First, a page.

For some of us, getting started with investing is like learning how to swim. It’s something you have to do eventually, though prospects of drowning (especially at the shallow end) can be terrifying.
At the very least, getting your feet wet would be a good thing. Some of us can be content with staying away from the pool and just focus on saving money. It’s safe and amicable, but if you have financial goals to achieve – enough money for a comfortable retirement, for example, or to send your child off to a good university – learning how to financially breaststroke would be highly useful.
Starting early is good, too. Quite a number of Malaysian millennials are looking into it already. According to Mohd Sedek Jantan, head of investment and business at Standard Financial Adviser (StandardFA) Sdn Bhd, millennials are now very open to investing.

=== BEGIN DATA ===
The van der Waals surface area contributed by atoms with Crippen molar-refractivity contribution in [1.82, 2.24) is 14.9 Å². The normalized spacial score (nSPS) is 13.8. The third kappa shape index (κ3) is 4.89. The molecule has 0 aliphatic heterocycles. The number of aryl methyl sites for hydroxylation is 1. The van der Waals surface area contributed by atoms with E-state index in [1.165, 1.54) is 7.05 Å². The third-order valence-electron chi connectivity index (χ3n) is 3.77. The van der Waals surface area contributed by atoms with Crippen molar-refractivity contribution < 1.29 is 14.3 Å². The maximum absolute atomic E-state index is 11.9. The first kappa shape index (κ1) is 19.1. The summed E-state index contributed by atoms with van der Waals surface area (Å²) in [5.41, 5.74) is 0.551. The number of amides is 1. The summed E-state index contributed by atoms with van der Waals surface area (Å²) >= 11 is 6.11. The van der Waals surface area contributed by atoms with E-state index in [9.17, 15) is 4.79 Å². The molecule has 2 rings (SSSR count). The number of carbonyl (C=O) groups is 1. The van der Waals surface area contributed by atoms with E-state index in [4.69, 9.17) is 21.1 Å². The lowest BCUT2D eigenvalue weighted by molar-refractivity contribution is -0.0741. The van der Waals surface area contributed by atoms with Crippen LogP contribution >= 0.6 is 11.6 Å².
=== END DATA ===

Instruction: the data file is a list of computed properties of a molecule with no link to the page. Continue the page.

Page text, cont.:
He points out that 30.85% of the 6,632 StandardFA clients are aged 35 and below. A quarter of them are joint account holders with their parents, while the rest are individual clients.
“The average investment amount from millennials is far smaller compared to older generations. They normally invest around RM1,000 to RM5,000. But we see this amount increasing consistently over time, as they become more stable financially and develop their careers,” Sedek says.
Nevertheless, getting started with investing can be daunting, and often we’re not too clear over how we can invest in different financial stages in our lives. What do we invest in when we have little to spare? When we have more income at hand, where do we put it?